To send content items to your account,
please confirm that you agree to abide by our usage policies.
If this is the first time you use this feature, you will be asked to authorise Cambridge Core to connect with your account.
Find out more about sending content to .
To send content items to your Kindle, first ensure email@example.com
is added to your Approved Personal Document E-mail List under your Personal Document Settings
on the Manage Your Content and Devices page of your Amazon account. Then enter the ‘name’ part
of your Kindle email address below.
Find out more about sending to your Kindle.
Note you can select to send to either the @free.kindle.com or @kindle.com variations.
‘@free.kindle.com’ emails are free but can only be sent to your device when it is connected to wi-fi.
‘@kindle.com’ emails can be delivered even when you are not connected to wi-fi, but note that service fees apply.
Mechanistic endophenotypes can inform process models of psychopathology and aid interpretation of genetic risk factors. Smaller total brain and subcortical volumes are associated with attention-deficit hyperactivity disorder (ADHD) and provide clues to its development. This study evaluates whether common genetic risk for ADHD is associated with total brain volume (TBV) and hypothesized subcortical structures in children.
Children 7–15 years old were recruited for a case–control study (N = 312, N = 199 ADHD). Children were assessed with a multi-informant, best-estimate diagnostic procedure and motion-corrected MRI measured brain volumes. Polygenic scores were computed based on discovery data from the Psychiatric Genomics Consortium (N = 19 099 ADHD, N = 34 194 controls) and the ENIGMA + CHARGE consortium (N = 26 577).
ADHD was associated with smaller TBV, and altered volumes of caudate, cerebellum, putamen, and thalamus after adjustment for TBV; however, effects were larger and statistically reliable only in boys. TBV was associated with an ADHD polygenic score [β = −0.147 (−0.27 to −0.03)], and mediated a small proportion of the effect of polygenic risk on ADHD diagnosis (average ACME = 0.0087, p = 0.012). This finding was stronger in boys (average ACME = 0.019, p = 0.008). In addition, we confirm genetic variation associated with whole brain volume, via an intracranial volume polygenic score.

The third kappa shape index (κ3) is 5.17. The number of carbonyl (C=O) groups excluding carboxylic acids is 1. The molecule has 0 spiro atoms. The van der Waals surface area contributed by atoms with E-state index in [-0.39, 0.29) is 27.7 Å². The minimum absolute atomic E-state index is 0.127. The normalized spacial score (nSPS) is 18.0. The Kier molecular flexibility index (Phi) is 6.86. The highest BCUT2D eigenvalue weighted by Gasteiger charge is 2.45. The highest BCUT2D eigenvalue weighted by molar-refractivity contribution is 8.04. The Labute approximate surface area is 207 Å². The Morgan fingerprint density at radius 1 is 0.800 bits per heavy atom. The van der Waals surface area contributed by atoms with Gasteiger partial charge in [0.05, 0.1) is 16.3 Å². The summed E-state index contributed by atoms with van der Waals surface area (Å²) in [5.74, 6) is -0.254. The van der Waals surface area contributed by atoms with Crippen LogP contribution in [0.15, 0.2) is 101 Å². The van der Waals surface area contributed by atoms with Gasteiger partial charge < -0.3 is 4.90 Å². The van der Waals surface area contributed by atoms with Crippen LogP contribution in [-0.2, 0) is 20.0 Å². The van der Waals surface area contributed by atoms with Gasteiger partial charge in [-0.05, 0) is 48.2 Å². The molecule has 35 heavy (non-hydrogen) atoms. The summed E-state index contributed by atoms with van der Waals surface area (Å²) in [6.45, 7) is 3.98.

Common genetic risk for ADHD is not expressed primarily as developmental alterations in subcortical brain volumes, but appears to alter brain development in other ways, as evidenced by TBV differences. This is among the first demonstrations of this effect using molecular genetic data. Potential sex differences in these effects warrant further examination.
Ocean warming and acidification are expected to influence the biology of the ecologically and economically important red king crab, Paralithodes camtschaticus. We investigated transcriptome responses of adult, larval and juvenile red king crab to assess sensitivity to reduced pH and elevated temperature. In adults, gill tissue (but not heart or cuticle) responded to reduced pH by differentially regulating many genes involved in metabolic, membrane and cuticular processes, but not ionic or acid/base regulation. In larval crabs, we found little evidence for a strong transcriptomic response to pH, but did observe large differences in the transcriptomes of newly hatched and one-week old larvae. In juvenile crabs, we found that there was a strong transcriptomic response to temperature across all pH conditions, but that only extreme low pH caused transcriptomic shifts. Most of the genes in juveniles that were differentially expressed were for cuticular and calcification processes. While inferences regarding the specific biological responses associated with changes in gene expression are likely to change as resources for red king crab genomics enabled studies continue to improve (i.e. better assemblies and annotation), our inferences about general sensitivities to temperature and pH across the life stages of red king crab are robust and unlikely to shift. Overall, our data suggest that red king crab are more sensitive to warming than acidification, and that responses to acidification at the transcriptomic level occur at different levels of pH across life stages, with juveniles being less pH sensitive than adults.
The Minnesota Center for Twin and Family Research (MCTFR) comprises multiple longitudinal, community-representative investigations of twin and adoptive families that focus on psychological adjustment, personality, cognitive ability and brain function, with a special emphasis on substance use and related psychopathology. The MCTFR includes the Minnesota Twin Registry (MTR), a cohort of twins who have completed assessments in middle and older adulthood; the Minnesota Twin Family Study (MTFS) of twins assessed from childhood and adolescence into middle adulthood; the Enrichment Study (ES) of twins oversampled for high risk for substance-use disorders assessed from childhood into young adulthood; the Adolescent Brain (AdBrain) study, a neuroimaging study of adolescent twins; and the Siblings Interaction and Behavior Study (SIBS), a study of adoptive and nonadoptive families assessed from adolescence into young adulthood. Here we provide a brief overview of key features of these established studies and describe new MCTFR investigations that follow up and expand upon existing studies or recruit and assess new samples, including the MTR Study of Relationships, Personality, and Health (MTR-RPH); the Colorado-Minnesota (COMN) Marijuana Study; the Adolescent Brain Cognitive Development (ABCD) study; the Colorado Online Twins (CoTwins) study and the Children of Twins (CoT) study.